Had the play ended ten seconds earlier, with the harrowing confrontation between Raza and Gurjit, I would have left Paisley Arts Centre slightly underwhelmed. That the last words we hear are “And, cut!” from a disembodied director is testament to the writers’ and (real) director’s skill and judgement. How to Make a Killing in Bollywood doesn’t frame itself as a metafictional work in the way that books like If on a Winter’s Night a Traveller do, but I am very glad that Ahmed and Sumal injected the play with a hearty dose of self-awareness. The play’s opening, an answer-phone message left by a casting agency informing Raza of a(nother) unsuccessful audition, is strong, but it’s only two hours later, when we realise that How to Make a Killing In Bollywood is, effectively, a two-fingered salute to all of the directors and theatre companies that didn’t employ the four actors in this show, that we fully appreciate its real intricacy and beauty: the ease with which it lies a sardonic, deadpan message about the whole of the theatre and acting world while simultaneously providing us with a camp-as-you-like, pat the dog, change the lightbulb romp through the journey of two minority characters.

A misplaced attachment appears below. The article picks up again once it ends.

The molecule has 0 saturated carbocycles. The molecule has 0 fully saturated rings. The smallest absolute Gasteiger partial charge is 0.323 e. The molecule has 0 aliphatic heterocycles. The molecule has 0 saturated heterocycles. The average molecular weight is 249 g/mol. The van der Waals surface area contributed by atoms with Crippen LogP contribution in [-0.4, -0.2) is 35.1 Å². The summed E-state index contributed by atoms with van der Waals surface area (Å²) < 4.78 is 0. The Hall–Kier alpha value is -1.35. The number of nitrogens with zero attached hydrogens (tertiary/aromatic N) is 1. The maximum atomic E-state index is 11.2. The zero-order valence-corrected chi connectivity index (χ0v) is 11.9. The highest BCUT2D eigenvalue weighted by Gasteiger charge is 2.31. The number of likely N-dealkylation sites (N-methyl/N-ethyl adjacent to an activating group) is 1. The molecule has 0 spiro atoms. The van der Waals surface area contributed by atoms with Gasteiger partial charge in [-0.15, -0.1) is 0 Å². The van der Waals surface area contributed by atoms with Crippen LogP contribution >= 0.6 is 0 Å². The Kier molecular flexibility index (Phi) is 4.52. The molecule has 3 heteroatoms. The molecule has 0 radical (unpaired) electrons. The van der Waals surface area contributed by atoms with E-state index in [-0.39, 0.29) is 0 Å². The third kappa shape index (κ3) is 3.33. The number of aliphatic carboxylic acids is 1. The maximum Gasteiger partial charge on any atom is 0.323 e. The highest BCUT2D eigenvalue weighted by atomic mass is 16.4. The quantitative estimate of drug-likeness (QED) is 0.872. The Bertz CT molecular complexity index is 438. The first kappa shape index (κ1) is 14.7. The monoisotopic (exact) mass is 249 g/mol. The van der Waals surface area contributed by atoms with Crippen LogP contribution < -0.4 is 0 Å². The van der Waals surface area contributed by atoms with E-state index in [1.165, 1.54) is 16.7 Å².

There are, of course, problems with the play, just as there are specific instances of excellence. For me, the tendency towards very literal soliloquies, in which characters subjected us to their inner fears and desires in quite banal speeches felt a little over the top. A more successful example of these soliloquies, performed by Gurjit not long after his arrival in India, sees the character reflect on a meeting with a street kid who wanted to involve him in a game of cricket. By focusing on the ordinary, on Gurjit’s noticing of the precise way that the child held the bat, the speech became more than a sum of its parts; it invoked something else about India – a bigger picture and wider scope than that merely framed in this show.